The Spring housing market is off to a bit of a slow start, thanks to an extremely low inventory of homes for sale. Listings are starting to trickle onto the market, but some Realtors are struggling to find homes for their ready, willing, and able buyers.
One way to make a match in this tough market is to have an open mind about what you hope to live in -vs- what is currently on the market.
If you need an amazing contractor to help transform an ordinary home in the extraordinary home of your dreams, I can help you with that. My book of names includes talented architects, builders and designers.
Open your mind to the possibilities……let's see what we can find.
photo credit unknown – found via Pinterest
Do you wonder who else once lived in your home? Or who designed it? There are easy ways to uncover its history.
Val Ballestrem, the education manager for the Architectural Heritage Center, teaches a course on researching a house’s history. He recommends these resources:
Portland Maps is a great starting point. Find the tax ID – lot and block information – and plumbing permits here, which may identify the builder, original owner and subsequent homeowners.
If the house is older than 1931, it likely had a different address when it was built. From 1931 to 1933, the City of Portland renamed some streets and renumbered house addresses. For example, SE 35th Place was originally East Marguerite Street.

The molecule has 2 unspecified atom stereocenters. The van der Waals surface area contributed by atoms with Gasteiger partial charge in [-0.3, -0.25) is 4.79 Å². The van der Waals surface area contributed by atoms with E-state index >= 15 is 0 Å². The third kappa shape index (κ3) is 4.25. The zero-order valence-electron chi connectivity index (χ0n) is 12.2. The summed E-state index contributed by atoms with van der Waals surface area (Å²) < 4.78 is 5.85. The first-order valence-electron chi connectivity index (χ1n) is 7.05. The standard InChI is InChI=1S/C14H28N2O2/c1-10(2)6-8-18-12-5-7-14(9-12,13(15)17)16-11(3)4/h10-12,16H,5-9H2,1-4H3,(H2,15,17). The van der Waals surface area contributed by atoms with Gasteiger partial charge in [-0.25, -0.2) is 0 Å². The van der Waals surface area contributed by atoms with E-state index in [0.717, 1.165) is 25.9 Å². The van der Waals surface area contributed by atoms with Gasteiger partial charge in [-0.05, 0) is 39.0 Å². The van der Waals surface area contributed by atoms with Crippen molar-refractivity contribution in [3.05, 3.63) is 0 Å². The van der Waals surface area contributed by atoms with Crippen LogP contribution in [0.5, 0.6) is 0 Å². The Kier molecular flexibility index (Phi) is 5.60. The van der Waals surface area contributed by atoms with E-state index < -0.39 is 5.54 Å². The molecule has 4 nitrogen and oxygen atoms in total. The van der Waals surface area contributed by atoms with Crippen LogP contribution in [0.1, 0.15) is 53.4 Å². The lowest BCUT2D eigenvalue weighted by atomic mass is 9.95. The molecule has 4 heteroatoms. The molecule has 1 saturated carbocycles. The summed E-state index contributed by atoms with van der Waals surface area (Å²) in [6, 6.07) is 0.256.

Address conversion books are available at the Oregon Historical Society research library, the Portland City Archives and the Architectural Heritage Center. The website LovejoyPettygrove.com allows you to convert old addresses to new and new to old.
Once armed with names of previous homeowners or builders, tax lot information and the original address, go to The Oregonian Historical Archives (accessible through Multnomah County Library with your library card number and PIN). You might find an original real estate ad that describes the home and perhaps identifies the builder or architect.
If you know the builder or architect, additional research can uncover other structures they designed or built. Perhaps you’ll even find a “twin” to your home, says Ballestrem.